You're right, paper bags really aren't practical your lifestyle but there are other options. Sorry if you were just looking to vent...


These reusable bags end up using more resources. These have to be frequently washed, especially if used for food. So a run in the washing machine uses electricity, gas (hot water) & water. Paper bags uses more resources to be produced than plastic bags.

These wonderful ideas are nothing more than feel good ploys. Just like these wind turbines. They kill thousands upon thousands of birds and bats per year, create noise pollution, efficacy still in question, but what does that matter. It warms the heart, so lets drop the brain.
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southernbubby




 
 
 
 

Post  Mon, Jan 13 2020, 11:51 pm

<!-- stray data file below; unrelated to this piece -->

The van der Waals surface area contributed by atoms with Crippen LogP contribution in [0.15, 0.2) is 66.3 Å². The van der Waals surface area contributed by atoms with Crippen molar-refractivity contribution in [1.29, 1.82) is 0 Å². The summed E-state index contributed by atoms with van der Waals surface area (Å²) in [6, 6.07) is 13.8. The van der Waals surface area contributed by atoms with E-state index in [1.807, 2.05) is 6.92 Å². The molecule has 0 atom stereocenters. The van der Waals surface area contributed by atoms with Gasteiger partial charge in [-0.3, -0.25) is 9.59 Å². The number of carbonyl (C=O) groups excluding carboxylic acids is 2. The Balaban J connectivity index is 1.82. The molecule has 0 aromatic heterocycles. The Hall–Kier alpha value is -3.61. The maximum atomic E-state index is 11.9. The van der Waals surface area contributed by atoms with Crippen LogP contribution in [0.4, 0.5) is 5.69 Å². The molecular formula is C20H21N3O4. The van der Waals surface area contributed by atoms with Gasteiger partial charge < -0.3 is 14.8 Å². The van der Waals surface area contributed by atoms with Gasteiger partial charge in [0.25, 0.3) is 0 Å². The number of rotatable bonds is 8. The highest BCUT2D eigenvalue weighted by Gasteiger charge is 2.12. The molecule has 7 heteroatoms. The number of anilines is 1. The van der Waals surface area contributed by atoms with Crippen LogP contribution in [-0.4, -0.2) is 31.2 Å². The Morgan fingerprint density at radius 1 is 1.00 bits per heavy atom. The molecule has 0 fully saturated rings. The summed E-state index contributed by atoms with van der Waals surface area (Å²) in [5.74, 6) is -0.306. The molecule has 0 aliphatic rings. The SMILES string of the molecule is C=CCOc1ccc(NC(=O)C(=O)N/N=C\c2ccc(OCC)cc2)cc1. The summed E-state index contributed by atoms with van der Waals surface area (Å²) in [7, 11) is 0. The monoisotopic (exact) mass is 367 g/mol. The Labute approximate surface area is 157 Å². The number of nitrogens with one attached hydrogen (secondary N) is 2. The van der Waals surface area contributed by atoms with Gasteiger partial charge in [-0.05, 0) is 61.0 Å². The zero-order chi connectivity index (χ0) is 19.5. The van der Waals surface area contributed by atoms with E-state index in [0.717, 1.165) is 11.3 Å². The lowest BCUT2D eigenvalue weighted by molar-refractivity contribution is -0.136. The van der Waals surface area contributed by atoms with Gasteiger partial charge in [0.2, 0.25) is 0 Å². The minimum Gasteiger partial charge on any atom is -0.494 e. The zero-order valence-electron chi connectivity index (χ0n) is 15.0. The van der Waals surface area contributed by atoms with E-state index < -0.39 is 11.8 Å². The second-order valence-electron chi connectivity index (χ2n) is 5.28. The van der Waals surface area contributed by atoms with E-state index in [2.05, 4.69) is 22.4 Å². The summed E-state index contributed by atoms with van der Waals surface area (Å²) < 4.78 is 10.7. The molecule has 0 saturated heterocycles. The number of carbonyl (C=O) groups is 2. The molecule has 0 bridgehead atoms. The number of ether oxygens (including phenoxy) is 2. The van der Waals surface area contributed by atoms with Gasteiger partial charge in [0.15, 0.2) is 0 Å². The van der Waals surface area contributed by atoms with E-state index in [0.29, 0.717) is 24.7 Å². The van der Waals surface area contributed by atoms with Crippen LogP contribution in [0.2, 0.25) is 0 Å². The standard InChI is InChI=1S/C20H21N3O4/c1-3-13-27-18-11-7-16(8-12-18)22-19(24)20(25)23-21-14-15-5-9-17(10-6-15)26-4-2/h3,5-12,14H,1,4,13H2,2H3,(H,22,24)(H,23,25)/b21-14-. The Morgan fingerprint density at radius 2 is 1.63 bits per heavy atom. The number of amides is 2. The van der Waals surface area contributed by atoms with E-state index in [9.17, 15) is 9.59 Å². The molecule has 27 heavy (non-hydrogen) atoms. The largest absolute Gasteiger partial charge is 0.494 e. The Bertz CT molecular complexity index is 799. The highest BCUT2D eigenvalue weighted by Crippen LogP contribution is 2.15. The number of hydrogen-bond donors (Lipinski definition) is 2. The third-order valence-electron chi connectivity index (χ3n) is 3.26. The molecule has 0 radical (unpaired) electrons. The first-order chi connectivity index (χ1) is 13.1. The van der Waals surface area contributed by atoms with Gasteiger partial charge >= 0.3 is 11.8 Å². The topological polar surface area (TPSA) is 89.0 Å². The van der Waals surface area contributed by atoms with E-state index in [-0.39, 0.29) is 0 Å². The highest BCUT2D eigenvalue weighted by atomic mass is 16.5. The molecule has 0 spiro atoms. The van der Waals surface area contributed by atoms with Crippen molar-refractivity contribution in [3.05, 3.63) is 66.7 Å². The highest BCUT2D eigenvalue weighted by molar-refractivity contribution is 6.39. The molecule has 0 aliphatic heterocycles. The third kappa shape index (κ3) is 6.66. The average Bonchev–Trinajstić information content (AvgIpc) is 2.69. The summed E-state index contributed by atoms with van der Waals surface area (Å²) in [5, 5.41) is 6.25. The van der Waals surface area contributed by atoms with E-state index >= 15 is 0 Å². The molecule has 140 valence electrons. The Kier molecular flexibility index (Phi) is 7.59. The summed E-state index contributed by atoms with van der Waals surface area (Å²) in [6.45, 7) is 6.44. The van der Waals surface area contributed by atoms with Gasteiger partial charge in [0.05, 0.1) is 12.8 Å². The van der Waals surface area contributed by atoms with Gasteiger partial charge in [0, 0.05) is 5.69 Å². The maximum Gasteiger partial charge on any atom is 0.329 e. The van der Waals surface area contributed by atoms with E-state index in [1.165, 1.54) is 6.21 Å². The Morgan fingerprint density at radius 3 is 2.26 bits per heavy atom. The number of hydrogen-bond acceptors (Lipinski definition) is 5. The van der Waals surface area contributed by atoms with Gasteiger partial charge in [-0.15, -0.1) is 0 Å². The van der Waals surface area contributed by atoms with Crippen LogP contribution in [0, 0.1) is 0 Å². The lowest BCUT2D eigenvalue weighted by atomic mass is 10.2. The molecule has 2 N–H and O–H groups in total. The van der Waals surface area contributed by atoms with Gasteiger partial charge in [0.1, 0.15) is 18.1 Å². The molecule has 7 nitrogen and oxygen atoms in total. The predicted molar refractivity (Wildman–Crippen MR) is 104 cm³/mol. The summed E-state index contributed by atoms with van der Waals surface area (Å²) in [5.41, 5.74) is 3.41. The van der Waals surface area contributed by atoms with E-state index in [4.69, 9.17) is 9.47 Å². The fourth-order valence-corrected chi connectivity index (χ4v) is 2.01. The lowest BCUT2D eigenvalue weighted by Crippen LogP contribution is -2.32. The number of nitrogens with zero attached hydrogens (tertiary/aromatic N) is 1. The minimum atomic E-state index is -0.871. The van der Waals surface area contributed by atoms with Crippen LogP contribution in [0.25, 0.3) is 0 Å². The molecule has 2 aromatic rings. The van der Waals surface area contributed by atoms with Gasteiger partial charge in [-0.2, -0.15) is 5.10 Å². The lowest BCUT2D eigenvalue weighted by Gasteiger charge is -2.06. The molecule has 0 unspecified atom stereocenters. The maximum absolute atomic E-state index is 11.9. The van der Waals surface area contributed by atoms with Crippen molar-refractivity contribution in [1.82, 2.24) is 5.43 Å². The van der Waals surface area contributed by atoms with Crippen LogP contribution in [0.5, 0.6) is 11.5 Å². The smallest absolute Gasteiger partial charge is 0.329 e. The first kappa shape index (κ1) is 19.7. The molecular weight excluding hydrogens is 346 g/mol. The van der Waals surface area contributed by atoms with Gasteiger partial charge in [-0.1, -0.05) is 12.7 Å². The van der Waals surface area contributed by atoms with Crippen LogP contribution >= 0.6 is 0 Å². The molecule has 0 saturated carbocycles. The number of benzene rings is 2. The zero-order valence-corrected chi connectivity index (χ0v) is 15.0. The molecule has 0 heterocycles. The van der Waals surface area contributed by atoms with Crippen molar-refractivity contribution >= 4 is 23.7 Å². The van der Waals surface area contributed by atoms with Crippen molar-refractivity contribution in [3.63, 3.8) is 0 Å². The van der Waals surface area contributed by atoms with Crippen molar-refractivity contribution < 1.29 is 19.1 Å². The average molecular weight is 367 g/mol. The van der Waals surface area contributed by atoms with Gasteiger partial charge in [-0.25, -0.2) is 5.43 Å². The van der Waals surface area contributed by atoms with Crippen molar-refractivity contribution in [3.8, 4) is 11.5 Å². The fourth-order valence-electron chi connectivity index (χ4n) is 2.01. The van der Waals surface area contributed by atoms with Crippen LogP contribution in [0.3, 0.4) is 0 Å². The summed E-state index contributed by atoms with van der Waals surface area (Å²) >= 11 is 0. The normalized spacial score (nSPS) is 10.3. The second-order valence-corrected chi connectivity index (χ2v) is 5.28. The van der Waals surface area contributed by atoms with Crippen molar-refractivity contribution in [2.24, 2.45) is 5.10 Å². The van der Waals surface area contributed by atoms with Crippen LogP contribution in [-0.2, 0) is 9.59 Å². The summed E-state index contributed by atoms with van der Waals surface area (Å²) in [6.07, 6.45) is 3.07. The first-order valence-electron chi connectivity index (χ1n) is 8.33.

CT has been doing this for awhile already. You can still get shopping bags but you have to pay for them.

Aldi's has always charged for bags so people who buy them, reuse them.
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seeker




 
 
 
 

Post  Tue, Jan 14 2020, 1:13 am
amother [ Aquamarine ] wrote:
These reusable bags end up using more resources. These have to be frequently washed, especially if used for food. So a run in the washing machine uses electricity, gas (hot water) & water. Paper bags uses more resources to be produced than plastic bags.

These wonderful ideas are nothing more than feel good ploys. Just like these wind turbines. They kill thousands upon thousands of birds and bats per year, create noise pollution, efficacy still in question, but what does that matter. It warms the heart, so lets drop the brain.